Choose and manage suppliers. Develop pricing, delivery, payment and other processes to conduct business in a timely manner and manage inventory effectively by verifying shipments, making transfers to manufacturing sites and authorizing payments efficiently, and automate order processing. For example, define the elements of a complete order, such as name, address, and invoice, and process those automatically. Create self-service functions for procurement functions, such as booking travel arrangements, to streamline processes and reduce overhead costs. Online order management, including online payment, bidding and information exchange streamlines activities for all parties.

Schedule your production activities by using emerging technologies, such as wireless communication, to make data available instantly to all supply chain personnel in your company. Software applications provide the ability to send alerts, enabling more efficient processing. For example, use bar codes to track products through the supply chain including production, testing, packaging and delivering.

Coordinate the receipt of orders, manage warehouses and choose carriers to deliver products to customers. Managing logistics typically involves prompt deliveries and manage costs effectively. Create risk management plans that help your organization respond quickly to market changes, product introductions and security concerns while ensuring delivery of materials required to produce the products and services your organization needs to be successful.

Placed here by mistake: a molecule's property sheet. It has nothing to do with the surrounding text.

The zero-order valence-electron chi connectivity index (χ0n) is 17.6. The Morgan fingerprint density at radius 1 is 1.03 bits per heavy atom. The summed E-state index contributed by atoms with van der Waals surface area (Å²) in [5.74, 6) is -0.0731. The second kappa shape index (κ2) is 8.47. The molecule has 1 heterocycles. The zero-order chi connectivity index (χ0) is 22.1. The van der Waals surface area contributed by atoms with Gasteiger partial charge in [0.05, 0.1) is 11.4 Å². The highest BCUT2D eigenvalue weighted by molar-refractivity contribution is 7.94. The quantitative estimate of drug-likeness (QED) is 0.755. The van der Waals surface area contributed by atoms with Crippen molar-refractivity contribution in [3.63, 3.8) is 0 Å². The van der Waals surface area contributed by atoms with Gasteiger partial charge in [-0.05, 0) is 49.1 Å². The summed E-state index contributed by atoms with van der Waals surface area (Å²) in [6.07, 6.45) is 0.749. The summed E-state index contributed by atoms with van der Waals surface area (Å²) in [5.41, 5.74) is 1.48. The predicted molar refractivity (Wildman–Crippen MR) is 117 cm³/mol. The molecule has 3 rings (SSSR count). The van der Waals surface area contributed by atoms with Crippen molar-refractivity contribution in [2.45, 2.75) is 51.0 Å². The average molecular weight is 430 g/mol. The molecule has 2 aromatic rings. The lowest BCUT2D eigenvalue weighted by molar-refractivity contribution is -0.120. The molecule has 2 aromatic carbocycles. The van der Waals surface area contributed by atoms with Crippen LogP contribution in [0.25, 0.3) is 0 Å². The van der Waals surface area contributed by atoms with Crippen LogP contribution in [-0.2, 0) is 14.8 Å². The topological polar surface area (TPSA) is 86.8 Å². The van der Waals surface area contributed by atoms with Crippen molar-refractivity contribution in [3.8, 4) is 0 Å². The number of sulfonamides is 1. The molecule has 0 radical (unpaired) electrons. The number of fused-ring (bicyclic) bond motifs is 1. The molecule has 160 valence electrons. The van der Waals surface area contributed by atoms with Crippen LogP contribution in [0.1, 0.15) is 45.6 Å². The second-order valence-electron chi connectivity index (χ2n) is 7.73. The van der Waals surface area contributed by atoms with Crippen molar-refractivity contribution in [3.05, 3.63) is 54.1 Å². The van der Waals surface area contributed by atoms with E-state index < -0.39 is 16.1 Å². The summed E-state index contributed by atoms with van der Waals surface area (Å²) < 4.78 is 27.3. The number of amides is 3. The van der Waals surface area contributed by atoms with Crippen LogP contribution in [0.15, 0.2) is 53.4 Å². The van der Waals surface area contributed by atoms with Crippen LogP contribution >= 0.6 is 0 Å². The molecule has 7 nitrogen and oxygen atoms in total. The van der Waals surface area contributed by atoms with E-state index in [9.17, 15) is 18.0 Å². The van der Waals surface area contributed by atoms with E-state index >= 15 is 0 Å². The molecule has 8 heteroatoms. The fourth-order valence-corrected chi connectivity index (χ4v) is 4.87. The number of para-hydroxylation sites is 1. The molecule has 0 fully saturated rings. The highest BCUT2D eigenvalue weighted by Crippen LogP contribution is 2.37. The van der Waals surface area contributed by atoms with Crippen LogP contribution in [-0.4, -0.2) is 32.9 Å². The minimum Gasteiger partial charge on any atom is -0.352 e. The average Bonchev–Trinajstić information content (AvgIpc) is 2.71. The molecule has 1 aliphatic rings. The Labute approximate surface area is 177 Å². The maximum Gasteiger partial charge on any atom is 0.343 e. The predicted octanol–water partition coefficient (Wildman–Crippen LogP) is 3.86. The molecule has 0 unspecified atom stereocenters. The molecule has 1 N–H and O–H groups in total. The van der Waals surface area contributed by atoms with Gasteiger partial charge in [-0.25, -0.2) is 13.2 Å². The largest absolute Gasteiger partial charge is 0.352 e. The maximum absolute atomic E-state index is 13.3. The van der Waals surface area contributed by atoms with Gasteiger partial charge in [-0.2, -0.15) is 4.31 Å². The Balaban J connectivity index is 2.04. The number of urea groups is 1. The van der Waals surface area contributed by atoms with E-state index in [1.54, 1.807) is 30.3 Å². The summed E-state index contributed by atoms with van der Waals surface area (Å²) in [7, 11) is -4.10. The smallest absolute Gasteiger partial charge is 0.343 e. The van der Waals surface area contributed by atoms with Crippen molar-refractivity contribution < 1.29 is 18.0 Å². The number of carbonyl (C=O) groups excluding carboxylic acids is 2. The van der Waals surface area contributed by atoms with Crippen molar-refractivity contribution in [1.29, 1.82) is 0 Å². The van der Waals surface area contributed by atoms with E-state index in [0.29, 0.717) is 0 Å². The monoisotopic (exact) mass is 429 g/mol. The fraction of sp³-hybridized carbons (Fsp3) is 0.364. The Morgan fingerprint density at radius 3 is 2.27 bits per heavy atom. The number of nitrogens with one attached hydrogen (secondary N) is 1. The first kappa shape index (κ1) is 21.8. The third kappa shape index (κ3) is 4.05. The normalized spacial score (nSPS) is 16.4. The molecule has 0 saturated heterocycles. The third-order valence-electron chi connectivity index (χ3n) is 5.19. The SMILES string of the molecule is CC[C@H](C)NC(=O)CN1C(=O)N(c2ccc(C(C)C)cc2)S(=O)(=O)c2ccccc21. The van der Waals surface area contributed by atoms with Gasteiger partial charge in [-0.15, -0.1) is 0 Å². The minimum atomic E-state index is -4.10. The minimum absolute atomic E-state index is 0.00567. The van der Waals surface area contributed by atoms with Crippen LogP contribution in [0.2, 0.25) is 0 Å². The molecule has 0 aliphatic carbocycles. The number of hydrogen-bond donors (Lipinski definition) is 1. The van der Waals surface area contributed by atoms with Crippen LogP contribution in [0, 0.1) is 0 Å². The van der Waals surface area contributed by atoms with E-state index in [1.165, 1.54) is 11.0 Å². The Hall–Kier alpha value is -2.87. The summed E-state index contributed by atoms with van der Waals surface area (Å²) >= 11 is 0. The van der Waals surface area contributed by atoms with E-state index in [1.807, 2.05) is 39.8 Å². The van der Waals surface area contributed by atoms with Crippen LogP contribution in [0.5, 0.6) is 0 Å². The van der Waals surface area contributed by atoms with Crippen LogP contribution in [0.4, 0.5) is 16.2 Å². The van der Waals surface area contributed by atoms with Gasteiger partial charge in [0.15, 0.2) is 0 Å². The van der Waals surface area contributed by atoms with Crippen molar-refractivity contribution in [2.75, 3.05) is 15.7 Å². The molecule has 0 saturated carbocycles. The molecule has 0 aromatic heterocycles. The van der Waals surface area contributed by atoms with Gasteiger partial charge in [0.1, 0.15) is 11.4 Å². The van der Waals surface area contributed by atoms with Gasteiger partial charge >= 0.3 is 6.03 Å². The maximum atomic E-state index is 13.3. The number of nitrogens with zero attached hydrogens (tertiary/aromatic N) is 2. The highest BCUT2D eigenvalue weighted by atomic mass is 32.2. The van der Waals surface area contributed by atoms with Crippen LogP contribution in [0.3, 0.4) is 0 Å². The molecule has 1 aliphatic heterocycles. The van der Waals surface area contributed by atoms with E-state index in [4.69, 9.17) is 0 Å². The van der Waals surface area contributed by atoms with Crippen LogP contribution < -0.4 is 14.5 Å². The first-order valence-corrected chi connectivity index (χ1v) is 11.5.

Manage defective or excess products. Provide customer support for customers who have problems with the products they've purchased. The Supply Chain Council developed the Supply Chain Operations Model to measure current conditions and help supply chain managers evaluate options for meeting customer demands.

Lean Manufacturing

Lean Manufacturing

Definition Lean Manufacturing is an operational strategy oriented toward achieving the shortest possible cycle time by eliminating waste. It is derived from the Toyota Production System and its key thrust is to increase the value-added work by eliminating waste and reducing incidental work. The technique often decreases the time between a customer order and shipment, and it is designed to radically improve profitability, customer satisfaction, throughput time, and employee morale. The benefits generally are lower costs, higher quality, and shorter lead times. The term "lean manufacturing" is coined to represent half the human effort in the company, half the manufacturing space, half the investment in tools, and half the engineering hours to develop a new product in half the time. The characteristics of lean processes are:

Single-piece production
Repetitive order characteristics Just-In-Time materials/pull scheduling Short cycle times Quick changeover Continuous flow work cells Collocated machines, equipment,tools and people Compressed space Multi-skilled employees Flexible workforce Empowered employees High first-pass yields with major reductions in defects

Presented By: Rida Qaisar 2012-MC-54